“Herds of wildebeest sweeping over the plains”, well that’s Torquay in South Devon for you, according to Mr John Cleese.
My Fawlty Towers accommodation did turn out to be somewhat different from the TV series. No herds of wildebeest, no sea views, but I did get a glimpse of India and Bali!
A chance booking for weekend break did throw up the Hillcroft a boutique bed and breakfast villa high on the hill above the town with charming, friendly, helpful owners and not a hint of Basil Fawlty I might add, in fact quite the reverse!
The Victorian style building did seem an unusual package for the ethnic and continental styled rooms to be found inside. The Indian suite for a couple of days certainly gave a hint of the great country and the rooms that made up the whole suite had some of its scale too!
A comfortable carved large wooden bed, wall hangings, rustic bathroom, additional separate shower and adjoining lounge themed to reflect the sub-continent. According to the owner the building when they acquired it was part converted with themed rooms so they decided to continue as they modernized the remainder of the villa in complementary style, giving them a niche in the Torquay tourism market in which they sell themselves, mainly through the internet.
This area of South Devon or the ‘English Riviera’ as its been dubbed by its local councils marketing departments does have a great draw as there are certainly plenty of places to visit and enjoy over a typical week-end. This is Agatha Christie country too and as well as providing plot locations for some of her crime novels, she was born and lived near here and there are many, places to find out so much more about this world famous Devon crime writer’s life.
First on the visit list and a TV film series location for her fictional detective in ‘Evil Under The Sun’. Getting there, although not far, was as meandering as some of her plots. Pretty hairy narrow lanes on the way to Burgh Island, where Hercule Poirot was to discover a murderer and drug smuggler.
SOUTH DEVON MYSTERY ISLAND
The island a few hundred yards off the South Devon coast featuring its famous art deco hotel and is reached at high tide by an amphibious tractor or simply on foot at low tide. Access to the hotel itself is out of bounds if you are not a resident, however the island does have some nice short walks and they provide some stunning viewpoints for looking back the enchanting South Devon coast. The island pub ‘The Pilchard Inn’ does allow day visitors and again sections of that are off limits too, but its stone and timbered interior is certainly cosy enough for a meal, coffee or a glass of ‘Pilchard Ale’ should the weather not be perfect. Its shelter also provides a great place to wait for the aqua tractor to return you to the Devon shore at Bigbury on Sea.
Snaking around the South Hams roads to Buckfastleigh was the chance to try another form of transport and again has been used as a Poirot film location. Arriving in time for the 1.15pm to Totnes. A chance to climb aboard a steam train, stepping back several decades for the living history experience, that is the South Devon Railway. The 30 minute ride mainly along the River Dart is delightful and all made possible by the dozens of volunteers and enthusiasts that run the service making it a joy to glimpse a bygone day, here now in the present.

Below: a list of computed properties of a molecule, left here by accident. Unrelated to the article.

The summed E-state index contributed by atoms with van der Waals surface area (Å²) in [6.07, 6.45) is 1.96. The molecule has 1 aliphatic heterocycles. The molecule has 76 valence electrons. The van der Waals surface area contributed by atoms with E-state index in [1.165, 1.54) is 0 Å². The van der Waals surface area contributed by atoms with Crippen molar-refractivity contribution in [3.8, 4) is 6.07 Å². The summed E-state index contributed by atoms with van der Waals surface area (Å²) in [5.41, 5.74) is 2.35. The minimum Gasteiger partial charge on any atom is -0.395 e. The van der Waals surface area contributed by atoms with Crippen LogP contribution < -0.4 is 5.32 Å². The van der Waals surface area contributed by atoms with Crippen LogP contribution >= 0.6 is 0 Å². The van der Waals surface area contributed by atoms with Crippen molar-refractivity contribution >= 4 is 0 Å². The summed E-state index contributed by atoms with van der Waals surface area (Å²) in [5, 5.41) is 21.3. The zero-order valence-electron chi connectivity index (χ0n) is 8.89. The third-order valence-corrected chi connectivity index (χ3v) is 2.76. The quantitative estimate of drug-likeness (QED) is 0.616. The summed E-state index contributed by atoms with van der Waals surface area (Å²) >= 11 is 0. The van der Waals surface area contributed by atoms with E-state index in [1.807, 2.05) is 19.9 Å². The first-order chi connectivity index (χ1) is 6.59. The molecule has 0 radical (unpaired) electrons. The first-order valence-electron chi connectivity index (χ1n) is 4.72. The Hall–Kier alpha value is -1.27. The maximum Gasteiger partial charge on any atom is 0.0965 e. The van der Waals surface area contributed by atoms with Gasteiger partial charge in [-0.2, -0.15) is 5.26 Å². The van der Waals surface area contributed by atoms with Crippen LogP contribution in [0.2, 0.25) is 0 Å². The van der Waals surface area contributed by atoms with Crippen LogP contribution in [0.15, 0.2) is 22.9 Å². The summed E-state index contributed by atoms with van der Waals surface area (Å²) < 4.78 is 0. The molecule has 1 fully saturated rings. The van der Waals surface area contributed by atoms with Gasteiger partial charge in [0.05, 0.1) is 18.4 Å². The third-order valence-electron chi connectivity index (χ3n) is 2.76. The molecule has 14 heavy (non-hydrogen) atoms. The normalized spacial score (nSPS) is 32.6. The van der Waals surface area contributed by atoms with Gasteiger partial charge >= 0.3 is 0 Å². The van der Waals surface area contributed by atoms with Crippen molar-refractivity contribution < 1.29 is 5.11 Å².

Getting back to Torquay and Paignton did seem to be somewhat busier with the huge garish ferris wheel on the seafront and the busy town centre getting ready for a Friday night out for locals and visitors.
Setting out to a restaurant in the evening did provide an amusing diversion. On ordering a taxi and providing them with the name of the Italian premises we were kindly given as a good choice for dining by our host. The driver did have some problem locating it, he was unaware of the name and made a few hurried calls to base and even they did not seem to know of it. After a wait and check with a mobile phone map still no joy. The driver decided he would drop us in the main restaurant area a group of us vacated the cab and saw a promising eatery opposite and headed for it. After being comfortably seated and food and drinks order taken looking back to now where the taxi had dropped us off was the very restaurant that we had asked for in the first place! By some fluke he had dropped us off right outside it so both he and our party missed it too. However the next night we did get to try it.
This visit was made at the back end of the holiday season so getting around that area of South Devon by car is generally very easy with very few delays and no heavy traffic to contend with. Weather at this time can also be very comfortable and still quite warm; the sun and blue-sky days that we were blessed with did contribute to the overall experience.
Other firm favorites on the visitors list are Paignton Zoo, the fishing port of Brixham, the river estuary village of Dartmouth or a little further and you can be in the wildness of the National Park of Dartmoor, which is only about 15 miles away.
Back to the Hillcroft just a couple of niggles, very few coat hangers in the wardrobe, no room safe. In this day and age hardly any visitor’s now travel without some valuables, be they cameras, cards iPods, laptops etc. Foreign visitors have passports, money and tickets too, so for me it’s a bit of a soapbox subject and I do like to see these items installed in all rooms. They do not cost a great deal and they do provide some piece of mind when staying away from home.
Providing you do not end up being part of the plot of an Agatha Christie novel you are pretty sure to have a very pleasant stay in the Torbay area! I am sure “your little grey cells” will provide you with some excellent memories of a trip to South Devon at just about anytime of the year.